As others have noted, the problem is more likely to be too many children than not enough. I suspect a generation ship would have to put limits on how many children couples could have rather than trying to force them to have more children. I suppose this could be a problem if the initial crew was made up entirely of infertile people, hermits, and homosexuals. Or more realistically, if there were enough such people in any given generation along the way that population fell. But unless something about the nature of life on the ship makes people not want to have children or incapable of having children, there would likely be enough people who want to have ten children to make up for those who have none.
Trying to create unusual cultural norms for such a ship faces one tough problem: Presumably once the ship has been on its way for a couple of months, it has traveled beyond the reach of anyone back on Earth. If you had ships that could flit back and forth across the light years in a few hours or days, you wouldn't need a generation ship, you'd just send people in these FTL ships. So you can make up all the rules you like for how these people are supposed to behave, but once they're beyond your reach, they can freely chuck the rules and do whatever they want, and there's absolutely nothing you can do about it. Even if you picked the initial crew to be people who agree to this unusual society that you think is a good idea, the next generation is going to rebel against it, or at least question it. That's what teenagers do. The idea that you are going to raise children in a carefully controlled environment so that they completely, slavishly follow everything their parents teach them is a pipe dream. People have been trying to do that for thousands of years, and it's never worked. (Every now and then I hear people who have just had their first child talk about how they are going to raise this child to follow in their footsteps and uphold all their best ideals — whether that means being tolerant and open-minded or working tirelessly to stamp out all the inferior races or whatever — and I can only smile and say, yeah, good luck to you. That's not how it works.)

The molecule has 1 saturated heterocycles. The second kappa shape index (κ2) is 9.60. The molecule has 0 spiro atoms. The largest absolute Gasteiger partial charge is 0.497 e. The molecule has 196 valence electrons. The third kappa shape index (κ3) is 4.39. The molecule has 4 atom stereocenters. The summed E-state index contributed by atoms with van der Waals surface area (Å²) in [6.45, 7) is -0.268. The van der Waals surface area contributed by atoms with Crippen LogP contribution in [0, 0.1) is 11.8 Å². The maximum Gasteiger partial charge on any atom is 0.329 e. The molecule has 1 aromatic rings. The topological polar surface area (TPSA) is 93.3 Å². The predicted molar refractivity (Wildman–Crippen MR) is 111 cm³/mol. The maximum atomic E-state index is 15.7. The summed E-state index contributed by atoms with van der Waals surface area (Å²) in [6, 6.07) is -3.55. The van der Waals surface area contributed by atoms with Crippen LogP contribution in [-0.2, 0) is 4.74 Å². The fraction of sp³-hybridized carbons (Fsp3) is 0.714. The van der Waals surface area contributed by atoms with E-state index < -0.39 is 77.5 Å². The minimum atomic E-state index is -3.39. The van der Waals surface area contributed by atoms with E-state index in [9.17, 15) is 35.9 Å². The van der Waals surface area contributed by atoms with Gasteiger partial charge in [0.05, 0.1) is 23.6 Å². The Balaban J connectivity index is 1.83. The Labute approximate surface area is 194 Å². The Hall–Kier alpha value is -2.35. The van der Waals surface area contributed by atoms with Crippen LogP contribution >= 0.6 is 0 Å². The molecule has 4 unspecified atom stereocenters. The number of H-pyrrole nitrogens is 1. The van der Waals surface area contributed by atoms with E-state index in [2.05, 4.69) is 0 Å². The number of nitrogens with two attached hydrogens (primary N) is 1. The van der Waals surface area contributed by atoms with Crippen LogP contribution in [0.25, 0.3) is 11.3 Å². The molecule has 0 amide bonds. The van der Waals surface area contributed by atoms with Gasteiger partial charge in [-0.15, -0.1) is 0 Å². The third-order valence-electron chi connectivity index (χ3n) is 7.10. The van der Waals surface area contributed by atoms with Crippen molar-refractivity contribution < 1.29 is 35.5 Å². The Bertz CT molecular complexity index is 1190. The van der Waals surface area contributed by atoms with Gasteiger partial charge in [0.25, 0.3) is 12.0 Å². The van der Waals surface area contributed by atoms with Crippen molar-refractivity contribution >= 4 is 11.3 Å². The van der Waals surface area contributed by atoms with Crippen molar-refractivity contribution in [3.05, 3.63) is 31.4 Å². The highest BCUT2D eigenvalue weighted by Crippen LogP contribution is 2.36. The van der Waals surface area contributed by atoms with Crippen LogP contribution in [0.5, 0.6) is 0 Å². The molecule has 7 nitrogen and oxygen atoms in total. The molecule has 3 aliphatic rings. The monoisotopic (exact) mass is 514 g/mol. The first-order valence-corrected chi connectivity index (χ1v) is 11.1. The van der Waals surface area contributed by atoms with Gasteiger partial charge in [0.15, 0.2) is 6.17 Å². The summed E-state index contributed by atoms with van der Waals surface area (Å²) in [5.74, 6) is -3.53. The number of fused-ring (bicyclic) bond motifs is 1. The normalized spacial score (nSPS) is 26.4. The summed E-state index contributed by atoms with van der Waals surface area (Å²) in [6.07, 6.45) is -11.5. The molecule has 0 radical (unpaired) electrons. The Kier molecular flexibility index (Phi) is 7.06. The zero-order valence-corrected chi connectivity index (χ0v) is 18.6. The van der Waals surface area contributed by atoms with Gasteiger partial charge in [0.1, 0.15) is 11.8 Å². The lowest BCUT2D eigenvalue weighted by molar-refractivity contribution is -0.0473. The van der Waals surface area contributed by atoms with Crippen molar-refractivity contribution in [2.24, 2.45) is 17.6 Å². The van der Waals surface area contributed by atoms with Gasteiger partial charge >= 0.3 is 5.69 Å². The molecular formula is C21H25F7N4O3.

Maybe, possibly, you could indoctrinate the original crew with brainwashing techniques and drugs and high-tech mind control, and then they do the same to their children, generation after generation. But would a crew of such doped-up robots really be the kind of elite you need to successfully complete such a dangerous and complex mission? And even if it worked, it would take only one generation, anywhere in the 600 year voyage, to say, No, we're not going to do this to our children, and the whole plan falls apart. (There might be a science fiction story there, about a few who decide not to brainwash their children, and now there are two factions on the ship, the brainwashed and the not-brainwashed, who struggle for control.)
If your ship was really big enough for 20,000 people, I don't think there'd be a lot of trouble with maintaining genetic diversity and allowing people to choose mates in the traditional way. If the crew was much smaller, if it was only a few hundred, I can see there being an issue that if, say, Al and Betty are the only people on board with a certain gene, that if they marry each other you risk losing that gene, and so they must be forced to marry other people.
The smaller the crew the more you'd have to work to insure initial genetic diversity. You don't want everyone on board to be, say, white Anglo-Saxons descended from people who lived in or near London. You want to make sure you have some whites, some blacks, some Hispanics, some Asians, some tall people, some short people, some artistic people, some detail-oriented people, some big-picture people, etc. A society advanced enough to launch such a ship is probably advanced enough to be able to do genetic tests to be sure that there is sufficient genetic diversity. If the "first draft" crew, perhaps selected for specific job skills, is missing some genes, that they could say, Hey, we need some people with gene A17G4, which controls predisposition to growing bananas, or whatever.